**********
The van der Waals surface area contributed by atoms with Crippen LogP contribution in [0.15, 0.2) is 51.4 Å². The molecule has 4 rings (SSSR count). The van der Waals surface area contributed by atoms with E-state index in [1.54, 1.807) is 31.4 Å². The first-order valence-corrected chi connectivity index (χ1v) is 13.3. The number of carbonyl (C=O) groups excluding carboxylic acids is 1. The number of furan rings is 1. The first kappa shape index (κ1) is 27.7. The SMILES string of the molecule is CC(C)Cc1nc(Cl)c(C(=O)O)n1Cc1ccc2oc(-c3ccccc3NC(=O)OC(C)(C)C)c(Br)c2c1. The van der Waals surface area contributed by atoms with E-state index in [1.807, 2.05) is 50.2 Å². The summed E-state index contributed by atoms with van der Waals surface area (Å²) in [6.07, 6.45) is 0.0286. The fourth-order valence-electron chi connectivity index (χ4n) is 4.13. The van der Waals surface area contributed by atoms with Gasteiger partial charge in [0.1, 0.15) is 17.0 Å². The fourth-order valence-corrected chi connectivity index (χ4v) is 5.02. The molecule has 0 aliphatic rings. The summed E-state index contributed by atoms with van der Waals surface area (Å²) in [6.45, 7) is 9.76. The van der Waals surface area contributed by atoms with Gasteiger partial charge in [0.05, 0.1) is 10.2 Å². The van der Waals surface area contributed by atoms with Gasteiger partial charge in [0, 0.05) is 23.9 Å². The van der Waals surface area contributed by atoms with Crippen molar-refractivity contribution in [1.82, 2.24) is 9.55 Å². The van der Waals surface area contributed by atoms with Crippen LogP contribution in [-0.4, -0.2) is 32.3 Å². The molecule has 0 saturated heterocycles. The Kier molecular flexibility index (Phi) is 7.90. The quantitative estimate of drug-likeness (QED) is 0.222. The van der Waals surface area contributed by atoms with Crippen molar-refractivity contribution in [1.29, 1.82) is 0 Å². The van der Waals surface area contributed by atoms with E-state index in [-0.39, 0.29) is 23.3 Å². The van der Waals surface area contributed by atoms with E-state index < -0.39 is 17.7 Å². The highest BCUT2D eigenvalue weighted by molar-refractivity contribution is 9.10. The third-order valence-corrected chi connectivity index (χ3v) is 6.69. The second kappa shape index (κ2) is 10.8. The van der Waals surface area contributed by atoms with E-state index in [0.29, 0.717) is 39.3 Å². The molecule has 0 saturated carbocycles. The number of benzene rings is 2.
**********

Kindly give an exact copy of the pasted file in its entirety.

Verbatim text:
The van der Waals surface area contributed by atoms with Crippen LogP contribution in [0.15, 0.2) is 51.4 Å². The molecule has 4 rings (SSSR count). The van der Waals surface area contributed by atoms with E-state index in [1.54, 1.807) is 31.4 Å². The first-order valence-corrected chi connectivity index (χ1v) is 13.3. The number of carbonyl (C=O) groups excluding carboxylic acids is 1. The number of furan rings is 1. The first kappa shape index (κ1) is 27.7. The SMILES string of the molecule is CC(C)Cc1nc(Cl)c(C(=O)O)n1Cc1ccc2oc(-c3ccccc3NC(=O)OC(C)(C)C)c(Br)c2c1. The van der Waals surface area contributed by atoms with E-state index in [1.807, 2.05) is 50.2 Å². The summed E-state index contributed by atoms with van der Waals surface area (Å²) in [6.07, 6.45) is 0.0286. The fourth-order valence-electron chi connectivity index (χ4n) is 4.13. The van der Waals surface area contributed by atoms with Gasteiger partial charge in [0.1, 0.15) is 17.0 Å². The fourth-order valence-corrected chi connectivity index (χ4v) is 5.02. The molecule has 0 aliphatic rings. The summed E-state index contributed by atoms with van der Waals surface area (Å²) in [6.45, 7) is 9.76. The van der Waals surface area contributed by atoms with Gasteiger partial charge in [0.05, 0.1) is 10.2 Å². The van der Waals surface area contributed by atoms with Gasteiger partial charge in [0, 0.05) is 23.9 Å². The van der Waals surface area contributed by atoms with Crippen molar-refractivity contribution in [1.82, 2.24) is 9.55 Å². The van der Waals surface area contributed by atoms with Crippen LogP contribution in [-0.4, -0.2) is 32.3 Å². The molecule has 0 saturated heterocycles. The Kier molecular flexibility index (Phi) is 7.90. The quantitative estimate of drug-likeness (QED) is 0.222. The van der Waals surface area contributed by atoms with Crippen molar-refractivity contribution in [1.29, 1.82) is 0 Å². The van der Waals surface area contributed by atoms with E-state index in [-0.39, 0.29) is 23.3 Å². The van der Waals surface area contributed by atoms with E-state index < -0.39 is 17.7 Å². The highest BCUT2D eigenvalue weighted by molar-refractivity contribution is 9.10. The third-order valence-corrected chi connectivity index (χ3v) is 6.69. The second kappa shape index (κ2) is 10.8. The van der Waals surface area contributed by atoms with E-state index in [0.29, 0.717) is 39.3 Å². The molecule has 0 saturated carbocycles. The number of benzene rings is 2.